“Dr. Ravencroft. You okay?” It was Paul Mercer, a member of the biology team. He had noticed the chief scientist gazing about for what seemed an inordinately long time.

Just at that moment Dr. Ravencroft swooned and crumpled to the ground.

He was hurriedly brought back aboard the hovercraft. His helmet was removed and oxygen administered. His face was ashen, but he quickly revived.

A hole the size of a pin was discovered in his spacesuit the next day back at Base Alpha. It might have been caused by high-velocity dust particles which were known to rain down during the occasional dust storm. The suits were checked before every excursion, but that didn’t mean a breach might not go undetected.

Dr. Ravencroft was placed under observation in the medical wing for twenty-four hours. He complained once or twice of feeling light-headed and of an unsettled stomach. The medical technician said that was normal, the result of having succumbed to Titan’s noxious gases, however briefly.

Even so, his stay was extended another twenty-four hours, just to be certain he was fully recovered. During that period, he was visited by everyone on Base Alpha, most notably Fred Bouche who spent hours at his side.

He felt responsible, Fred told the med tech when the man came through later to check up on the patient. Raul had been under immense pressure and Fred’s report only made things worse. If the chief scientist hadn’t been so preoccupied, perhaps he would have spotted the compromised spacesuit. As it was, the mission very nearly ended right then and there. Without Dr. Ravencroft’s leadership, and with little to show after months of work, NASA would have had no choice but to bring back the remaining members of the expedition.

On the morning of the second day, however, Dr. Ravencroft was pronounced recovered and he was released.


Two days later, in the early morning hours, an alarm was triggered on drilling station Gamma-32 in the central Adiri plain.

Once again Martha, Ken, and Jacob suited up and boarded the hovercraft. The journey to Gamma-32 was uneventful. The light was dim as usual, not much brighter than Earth under a full moon, but it was that rarest of Titanian days when the clouds parted to reveal a dull red sky with streaks of pink and orange. The extra visibility allowed them to see the hills of Adiri in the distance. Titan’s misty veil having lifted, giant Saturn loomed softly overhead, filling nearly a third of the sky. It was a spectacular sight.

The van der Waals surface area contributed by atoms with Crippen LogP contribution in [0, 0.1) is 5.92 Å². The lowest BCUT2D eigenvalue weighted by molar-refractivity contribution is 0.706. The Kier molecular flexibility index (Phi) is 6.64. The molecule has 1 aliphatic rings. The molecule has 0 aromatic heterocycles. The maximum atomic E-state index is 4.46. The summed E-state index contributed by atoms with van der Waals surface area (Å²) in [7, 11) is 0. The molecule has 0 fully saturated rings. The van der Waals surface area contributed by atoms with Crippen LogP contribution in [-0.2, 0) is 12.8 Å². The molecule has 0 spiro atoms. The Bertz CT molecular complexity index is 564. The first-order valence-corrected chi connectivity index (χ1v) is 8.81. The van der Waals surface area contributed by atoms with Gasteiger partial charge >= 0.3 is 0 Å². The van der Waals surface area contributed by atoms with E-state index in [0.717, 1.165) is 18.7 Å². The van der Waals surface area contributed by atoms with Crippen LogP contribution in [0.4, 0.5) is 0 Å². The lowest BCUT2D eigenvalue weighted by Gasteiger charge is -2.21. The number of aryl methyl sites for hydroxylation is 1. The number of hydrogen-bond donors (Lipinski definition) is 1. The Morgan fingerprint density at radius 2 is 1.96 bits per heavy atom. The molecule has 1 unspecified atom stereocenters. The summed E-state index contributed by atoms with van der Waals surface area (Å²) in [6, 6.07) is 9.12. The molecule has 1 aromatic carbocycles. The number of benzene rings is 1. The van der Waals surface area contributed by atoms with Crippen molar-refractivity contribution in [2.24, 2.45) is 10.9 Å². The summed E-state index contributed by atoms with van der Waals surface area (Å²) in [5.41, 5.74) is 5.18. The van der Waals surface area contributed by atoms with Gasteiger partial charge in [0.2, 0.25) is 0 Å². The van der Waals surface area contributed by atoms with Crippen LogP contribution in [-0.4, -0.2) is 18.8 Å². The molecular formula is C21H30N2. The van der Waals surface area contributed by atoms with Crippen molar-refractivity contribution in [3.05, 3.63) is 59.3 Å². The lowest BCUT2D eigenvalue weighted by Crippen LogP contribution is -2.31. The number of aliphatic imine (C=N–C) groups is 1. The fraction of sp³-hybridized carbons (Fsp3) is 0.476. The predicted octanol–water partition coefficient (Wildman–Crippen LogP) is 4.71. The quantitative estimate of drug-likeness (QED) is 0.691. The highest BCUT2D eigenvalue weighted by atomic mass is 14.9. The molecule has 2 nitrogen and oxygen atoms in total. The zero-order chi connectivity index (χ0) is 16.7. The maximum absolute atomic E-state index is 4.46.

At about the halfway point a call came in from Base Alpha. It was Jen Rogers in Communications. “Greetings, folks,” she said cheerfully. “Looks like you’re headed to the right place. Today’s report from Gamma-32 just came in. Microbial life. It’s been detected.”

“On Gamma-32?” It was Martha.

“No doubt about it. According to the data, methane-based multicellular life forms. And something else, though we’re not sure what.”

Ken and Jacob whooped and hollered. Martha was more subdued. “Could be more of those fake worms,” she said.

And that’s what they found when they entered the airlock of Gamma-32, thirty minutes later. Hundreds of organisms slithering across the floor and climbing the walls, leaving green, sticky slime in their wake. They looked like the organisms on Gamma-24. But they were much larger. Up to a meter in length. And then there was that residue ...

“These things weren’t extracted during the drilling process,” Martha said. “And they definitely aren’t Earth planaria.”

Jacob grimaced. “If someone’s playing a trick on us, they have an odd sense of humor.”

“This is no trick,” Ken said. “These things are real. Some mutant life form. Fred is going to want one to examine.”

“How do you propose we—” Martha began, but stopped short when she heard a sound from an adjacent room. The main lab.

They entered cautiously, expecting to find more of the worms slithering about. There were none. They did see several sludge bucketsworms, all empty, and, near the front of the room, a subsoil analyzer and two computer stations.

Unfortunately that wasn’t all they found.

A body. A human body, slumped over a computer terminal, about ten meters away. There was a fist-sized hole in the back of the spacesuit. Blasted with a laser gun. The fabric was blackened and blood oozed from the wound.

Martha uttered a cry and rushed towards the body.

From the shadows in the back of the room, Fred Bouche emerged with his laser weapon drawn. Both Jacob and Ken saw the movement and wheeled around. Martha was fixated on the body and did not notice. Fred glared at Jacob and Ken with icy eyes, then trained his weapon on Martha.